Tools & supplies post can be found here
Next up in this “sewing series” of posts – quilting!
I stitch all of my english saddle pads on my sewing machine. Yes, pre-quilted fabric does exist. There is a really nice in-scale material that a lot of tack makers use, however, I’ve only seen it for sale from overseas websites, and it’s quite expensive to have shipped to me. Also, you are limited to what colors it comes in, unless you want to get into dyeing fabric yourself. As far as I know prints don’t exist? I could be wrong of course.
So the main reason I quilt it all myself is for the freedom to use whatever color I want, or whatever print I want. Also, I wanted my work to look different from what everyone else was using. 😉
This post will show you how I quilt both a large and small square pattern. It’s really simple, and once you get the hang of it you’ll blaze through without thinking. 🙂
I make my English pads from a layer of felt and a layer of cotton, but you can use whatever material you’re comfortable with.
All of my quilting is done before cutting out the shape of the pad. I do this because more often than not, the layers will shift as you sew them together. This could really mess up the shape of my pad if I cut it out beforehand.
To start, sew a diagonal line starting at one top corner. If you like, you can draw this in with chalk and a ruler. (it will not go corner to corner unless your fabric piece is a perfect square)
Take your time with this line – this will be your guide for the remaining stitches.
Instead of using measurements, I use the foot of my sewing machine to determine how far apart to keep my stitching.
Here’s how I position the fabric for the small quilted pattern. I want my “guide line” to be in the center of the left side of the foot.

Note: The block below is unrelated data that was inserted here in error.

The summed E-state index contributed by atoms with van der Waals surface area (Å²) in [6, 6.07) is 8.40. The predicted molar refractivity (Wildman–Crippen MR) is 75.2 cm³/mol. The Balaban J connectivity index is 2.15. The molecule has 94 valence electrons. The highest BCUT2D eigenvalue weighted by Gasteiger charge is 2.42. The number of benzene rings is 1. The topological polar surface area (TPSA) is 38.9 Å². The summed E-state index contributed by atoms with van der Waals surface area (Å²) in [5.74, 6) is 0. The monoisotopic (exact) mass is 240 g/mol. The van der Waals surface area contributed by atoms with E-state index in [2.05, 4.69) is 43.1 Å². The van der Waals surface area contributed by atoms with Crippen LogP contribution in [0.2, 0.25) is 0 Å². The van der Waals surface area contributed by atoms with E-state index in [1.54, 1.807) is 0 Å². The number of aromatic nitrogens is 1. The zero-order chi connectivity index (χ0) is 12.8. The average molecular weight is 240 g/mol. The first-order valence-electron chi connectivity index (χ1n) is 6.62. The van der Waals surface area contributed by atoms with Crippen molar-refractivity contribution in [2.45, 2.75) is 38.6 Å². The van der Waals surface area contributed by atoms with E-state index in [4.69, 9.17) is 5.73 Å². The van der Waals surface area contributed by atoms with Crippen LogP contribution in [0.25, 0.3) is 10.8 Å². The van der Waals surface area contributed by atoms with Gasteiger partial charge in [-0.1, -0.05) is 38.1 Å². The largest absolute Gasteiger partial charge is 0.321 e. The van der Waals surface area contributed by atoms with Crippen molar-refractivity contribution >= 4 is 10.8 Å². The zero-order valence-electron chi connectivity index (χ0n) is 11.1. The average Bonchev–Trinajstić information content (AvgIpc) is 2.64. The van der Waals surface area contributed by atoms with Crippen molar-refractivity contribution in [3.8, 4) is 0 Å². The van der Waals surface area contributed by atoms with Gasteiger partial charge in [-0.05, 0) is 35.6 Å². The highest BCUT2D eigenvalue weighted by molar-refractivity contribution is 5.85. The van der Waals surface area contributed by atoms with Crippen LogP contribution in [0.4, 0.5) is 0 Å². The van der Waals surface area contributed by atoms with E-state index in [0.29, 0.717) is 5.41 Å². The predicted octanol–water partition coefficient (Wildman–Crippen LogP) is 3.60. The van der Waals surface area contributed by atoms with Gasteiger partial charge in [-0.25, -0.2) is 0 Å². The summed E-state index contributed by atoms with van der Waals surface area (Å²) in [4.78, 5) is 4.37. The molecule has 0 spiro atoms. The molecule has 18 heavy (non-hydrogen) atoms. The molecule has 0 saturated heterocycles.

When sewing the second line, I keep my eyes on that guide line to make sure it remains in the center.
This process is repeated over and over again, until the entire piece is covered with diagonal lines.
Next, you’re going to do the same exact thing, but in the other direction. Starting at the opposite top corner, sew another diagonal guide line. Take your time with this one too. You want this line to be straight and perpendicular to the previous stitching.
Continue just as before, until the entire piece is covered. This piece is ready to be cut now.
The larger square pattern is created the same exact way. The only difference is the distance between the stitching. Just like before, I use the sewing machine’s foot to measure the distance. In this case, I try to keep the edge of the foot around 1/8 of an inch from the guide line.
Don’t be discouraged if your squares aren’t quite square! My earlier pads never were. It’s taken a lot of practice to get my quilting consistent. (and sometimes it still isn’t, shhh!)
If you’re having trouble, it’s perfectly fine to draw in your quilting lines beforehand, and use those as a guide for sewing. You can experiment with different sizes and patterns too. After all, real saddle pads come in many different styles!
One thought on “Quilting Fabric for Saddle Pads”
Thanks! I’ve always had trouble getting quilting lined up… this should help me!😄